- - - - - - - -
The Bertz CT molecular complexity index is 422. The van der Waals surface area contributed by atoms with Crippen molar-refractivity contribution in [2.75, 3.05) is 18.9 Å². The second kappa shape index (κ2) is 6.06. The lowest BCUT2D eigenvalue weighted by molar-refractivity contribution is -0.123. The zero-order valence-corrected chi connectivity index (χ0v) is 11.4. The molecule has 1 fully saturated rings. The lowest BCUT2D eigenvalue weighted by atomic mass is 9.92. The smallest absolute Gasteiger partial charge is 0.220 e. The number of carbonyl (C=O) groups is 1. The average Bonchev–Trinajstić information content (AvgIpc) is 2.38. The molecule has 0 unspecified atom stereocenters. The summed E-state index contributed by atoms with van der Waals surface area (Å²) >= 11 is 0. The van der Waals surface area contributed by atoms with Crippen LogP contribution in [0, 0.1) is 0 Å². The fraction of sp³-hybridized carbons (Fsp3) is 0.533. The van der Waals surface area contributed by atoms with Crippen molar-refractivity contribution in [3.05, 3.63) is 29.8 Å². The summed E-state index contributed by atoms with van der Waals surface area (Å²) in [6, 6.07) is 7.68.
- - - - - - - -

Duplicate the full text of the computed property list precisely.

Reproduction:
The Bertz CT molecular complexity index is 422. The van der Waals surface area contributed by atoms with Crippen molar-refractivity contribution in [2.75, 3.05) is 18.9 Å². The second kappa shape index (κ2) is 6.06. The lowest BCUT2D eigenvalue weighted by molar-refractivity contribution is -0.123. The zero-order valence-corrected chi connectivity index (χ0v) is 11.4. The molecule has 1 fully saturated rings. The lowest BCUT2D eigenvalue weighted by atomic mass is 9.92. The smallest absolute Gasteiger partial charge is 0.220 e. The number of carbonyl (C=O) groups is 1. The average Bonchev–Trinajstić information content (AvgIpc) is 2.38. The molecule has 0 unspecified atom stereocenters. The summed E-state index contributed by atoms with van der Waals surface area (Å²) >= 11 is 0. The van der Waals surface area contributed by atoms with Crippen LogP contribution in [0, 0.1) is 0 Å². The fraction of sp³-hybridized carbons (Fsp3) is 0.533. The van der Waals surface area contributed by atoms with Crippen molar-refractivity contribution in [3.05, 3.63) is 29.8 Å². The summed E-state index contributed by atoms with van der Waals surface area (Å²) in [6, 6.07) is 7.68.